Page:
The Association of U S West Retirees



SEC asks judge to reject ex-Qwest CFO's motion to dismiss case
By Sandy Shore
Friday, March 10, 2006

DENVER (AP) - Government attorneys asked a judge Thursday to reject a former Qwest finance chief's motion to dismiss a fraud lawsuit against her, saying the complaint provided sufficient details for the case to proceed.

Attorneys representing the Securities and Exchange Commission said the lawsuit lists dates and places of Robin Szeliga's actions as well as statements she made.

"Szeliga is on notice of the charges against her and she is able to answer and prepare a defense," the attorneys wrote in a brief.

The document filed in U.S. District Court was in response to a motion filed by Szeliga's attorneys asking a judge to order the SEC to provide details about the allegations or dismiss the claims.  They contended the SEC took a "smorgasbord" approach instead of providing specific allegations against individual defendants.

The lawsuit against Szeliga is proceeding after her tentative settlement with SEC officials collapsed.  The terms of that agreement were never made public.

Szeliga, former Chief Executive Officer Joseph Nacchio, former Chief Financial Officer Robert Woodruff and four other one-time executives were accused in March 2005 of orchestrating a massive financial fraud that forced Qwest Communications International Inc. to restate billions of dollars in revenue.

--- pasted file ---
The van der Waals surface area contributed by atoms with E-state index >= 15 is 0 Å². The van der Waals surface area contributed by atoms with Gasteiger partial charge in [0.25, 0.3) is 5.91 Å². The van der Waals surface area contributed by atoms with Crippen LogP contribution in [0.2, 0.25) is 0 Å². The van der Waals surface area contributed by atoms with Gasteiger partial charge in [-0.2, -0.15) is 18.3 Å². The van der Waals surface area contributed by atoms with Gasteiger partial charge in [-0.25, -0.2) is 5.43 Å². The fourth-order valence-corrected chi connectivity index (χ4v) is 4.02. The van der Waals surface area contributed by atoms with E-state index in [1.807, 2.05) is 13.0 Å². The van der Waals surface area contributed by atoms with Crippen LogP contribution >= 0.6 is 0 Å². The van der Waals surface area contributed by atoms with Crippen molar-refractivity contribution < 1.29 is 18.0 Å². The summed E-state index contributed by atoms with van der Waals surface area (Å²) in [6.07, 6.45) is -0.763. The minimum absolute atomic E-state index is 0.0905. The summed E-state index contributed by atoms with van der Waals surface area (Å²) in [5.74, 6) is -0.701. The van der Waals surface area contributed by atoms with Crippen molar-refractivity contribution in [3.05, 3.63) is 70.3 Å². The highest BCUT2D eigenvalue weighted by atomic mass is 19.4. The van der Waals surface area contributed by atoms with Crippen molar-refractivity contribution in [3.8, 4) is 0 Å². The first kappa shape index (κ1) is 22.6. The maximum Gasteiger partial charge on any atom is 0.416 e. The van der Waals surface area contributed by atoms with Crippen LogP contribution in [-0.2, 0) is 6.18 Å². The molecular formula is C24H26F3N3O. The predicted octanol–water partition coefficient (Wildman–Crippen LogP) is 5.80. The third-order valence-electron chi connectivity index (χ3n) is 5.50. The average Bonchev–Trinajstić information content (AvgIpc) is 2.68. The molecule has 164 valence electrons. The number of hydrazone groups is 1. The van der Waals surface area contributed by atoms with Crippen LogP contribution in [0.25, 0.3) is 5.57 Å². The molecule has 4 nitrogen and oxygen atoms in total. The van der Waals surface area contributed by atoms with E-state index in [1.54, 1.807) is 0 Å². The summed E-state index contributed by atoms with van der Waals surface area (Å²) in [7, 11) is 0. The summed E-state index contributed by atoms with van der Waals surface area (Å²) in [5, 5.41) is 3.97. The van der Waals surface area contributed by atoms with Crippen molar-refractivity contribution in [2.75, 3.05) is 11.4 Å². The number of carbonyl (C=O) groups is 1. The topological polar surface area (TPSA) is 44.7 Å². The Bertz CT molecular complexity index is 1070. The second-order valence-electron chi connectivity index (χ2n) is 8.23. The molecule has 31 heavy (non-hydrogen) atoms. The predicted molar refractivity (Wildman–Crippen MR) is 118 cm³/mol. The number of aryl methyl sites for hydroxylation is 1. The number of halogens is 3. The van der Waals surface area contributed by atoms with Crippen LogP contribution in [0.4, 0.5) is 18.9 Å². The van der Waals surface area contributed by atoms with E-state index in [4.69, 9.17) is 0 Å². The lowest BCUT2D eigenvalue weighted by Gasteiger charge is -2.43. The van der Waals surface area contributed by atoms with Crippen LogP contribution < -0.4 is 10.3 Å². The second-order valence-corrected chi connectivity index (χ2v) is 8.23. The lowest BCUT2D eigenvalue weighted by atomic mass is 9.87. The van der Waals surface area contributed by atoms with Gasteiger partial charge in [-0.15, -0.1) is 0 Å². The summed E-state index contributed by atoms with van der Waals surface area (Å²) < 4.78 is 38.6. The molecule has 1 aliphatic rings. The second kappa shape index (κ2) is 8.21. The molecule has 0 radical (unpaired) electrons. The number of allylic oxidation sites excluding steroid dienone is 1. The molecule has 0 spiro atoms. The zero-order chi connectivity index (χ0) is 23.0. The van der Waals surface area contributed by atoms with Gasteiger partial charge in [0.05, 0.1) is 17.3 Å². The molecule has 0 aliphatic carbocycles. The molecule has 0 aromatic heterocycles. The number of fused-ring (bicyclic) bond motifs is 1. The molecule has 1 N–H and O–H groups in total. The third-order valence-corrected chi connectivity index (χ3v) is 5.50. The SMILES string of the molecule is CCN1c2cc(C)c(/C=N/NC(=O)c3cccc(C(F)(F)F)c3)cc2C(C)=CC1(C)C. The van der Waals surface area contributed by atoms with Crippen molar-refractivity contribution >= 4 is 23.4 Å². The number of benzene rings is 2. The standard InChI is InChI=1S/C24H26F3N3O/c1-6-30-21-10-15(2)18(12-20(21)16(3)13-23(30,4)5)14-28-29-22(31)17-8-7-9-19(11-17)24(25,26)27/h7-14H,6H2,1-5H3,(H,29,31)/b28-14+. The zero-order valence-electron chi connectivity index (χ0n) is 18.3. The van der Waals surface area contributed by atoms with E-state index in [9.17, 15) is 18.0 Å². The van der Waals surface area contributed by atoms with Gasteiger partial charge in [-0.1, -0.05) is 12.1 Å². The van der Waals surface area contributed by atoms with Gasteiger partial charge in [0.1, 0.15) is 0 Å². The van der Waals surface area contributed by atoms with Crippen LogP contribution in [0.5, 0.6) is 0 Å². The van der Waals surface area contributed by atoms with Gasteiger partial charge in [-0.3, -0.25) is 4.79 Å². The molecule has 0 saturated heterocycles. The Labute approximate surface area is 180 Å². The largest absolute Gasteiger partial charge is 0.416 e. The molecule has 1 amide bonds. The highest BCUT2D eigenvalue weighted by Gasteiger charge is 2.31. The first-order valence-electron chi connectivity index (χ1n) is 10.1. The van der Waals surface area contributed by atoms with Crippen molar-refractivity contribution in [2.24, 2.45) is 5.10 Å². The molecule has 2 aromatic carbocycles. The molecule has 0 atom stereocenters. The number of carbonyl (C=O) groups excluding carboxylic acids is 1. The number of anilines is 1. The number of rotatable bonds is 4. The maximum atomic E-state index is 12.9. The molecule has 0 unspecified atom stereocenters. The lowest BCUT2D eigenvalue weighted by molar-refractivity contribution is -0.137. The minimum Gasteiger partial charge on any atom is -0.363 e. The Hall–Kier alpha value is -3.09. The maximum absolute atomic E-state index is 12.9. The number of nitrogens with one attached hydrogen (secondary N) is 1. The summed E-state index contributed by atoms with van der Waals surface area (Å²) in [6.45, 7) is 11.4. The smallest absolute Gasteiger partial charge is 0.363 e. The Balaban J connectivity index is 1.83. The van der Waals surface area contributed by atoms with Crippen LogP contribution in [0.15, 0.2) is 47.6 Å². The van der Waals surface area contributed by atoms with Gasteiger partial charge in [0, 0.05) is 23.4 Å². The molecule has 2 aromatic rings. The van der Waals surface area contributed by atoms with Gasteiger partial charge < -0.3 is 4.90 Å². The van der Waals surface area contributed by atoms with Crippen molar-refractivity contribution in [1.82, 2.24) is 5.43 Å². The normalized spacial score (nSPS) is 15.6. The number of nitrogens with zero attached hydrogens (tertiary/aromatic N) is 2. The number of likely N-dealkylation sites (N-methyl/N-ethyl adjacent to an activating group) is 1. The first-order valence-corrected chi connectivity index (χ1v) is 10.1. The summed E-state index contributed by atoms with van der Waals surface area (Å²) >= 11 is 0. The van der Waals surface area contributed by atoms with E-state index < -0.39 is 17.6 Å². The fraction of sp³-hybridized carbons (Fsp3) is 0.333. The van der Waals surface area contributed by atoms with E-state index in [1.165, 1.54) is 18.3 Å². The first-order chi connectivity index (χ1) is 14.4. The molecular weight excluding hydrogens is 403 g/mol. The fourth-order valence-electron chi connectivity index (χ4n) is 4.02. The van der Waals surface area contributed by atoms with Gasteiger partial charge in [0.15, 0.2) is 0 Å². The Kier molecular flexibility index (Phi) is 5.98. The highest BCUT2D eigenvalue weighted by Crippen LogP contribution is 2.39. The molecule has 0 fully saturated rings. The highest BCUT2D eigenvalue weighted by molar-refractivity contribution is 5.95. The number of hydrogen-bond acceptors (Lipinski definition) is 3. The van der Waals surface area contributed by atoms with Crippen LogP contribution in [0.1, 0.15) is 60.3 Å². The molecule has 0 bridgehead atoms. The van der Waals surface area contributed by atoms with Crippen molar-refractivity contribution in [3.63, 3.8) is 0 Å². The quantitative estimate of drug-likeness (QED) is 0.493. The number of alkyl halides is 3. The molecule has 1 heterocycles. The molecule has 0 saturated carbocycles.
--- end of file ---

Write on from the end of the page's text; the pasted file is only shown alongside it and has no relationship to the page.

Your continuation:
The SEC wants repayment and civil penalties with amounts to be determined at trial.  Former sales executive Gregory Casey is the only defendant who has settled, agreeing to pay $2.1 million.  He did not admit wrongdoing and agreed to cooperate with federal investigators.

In a separate criminal case, Szeliga is scheduled to be sentenced April 27 after pleading guilty last year to one criminal count of insider trading.

She was accused of improperly selling 10,000 shares of Qwest stock in 2001, earning a net profit of $125,000.  Authorities said she sold the stock knowing that some business units would fail to meet revenue targets and that the company had improperly used nonrecurring revenue to meet those goals.

The SEC has said the fraud at Qwest occurred between April 1999 and March 2002, allowing it to improperly report approximately $3 billion in revenue that helped clear the way for its 2000 acquisition of U S West.  The revenue was later restated.

Qwest agreed last year to pay $250 million to settle SEC charges of fraud in a deal that did not cover individual officers.

Denver-based Qwest is the primary local phone company in 14 Midwestern and Western states.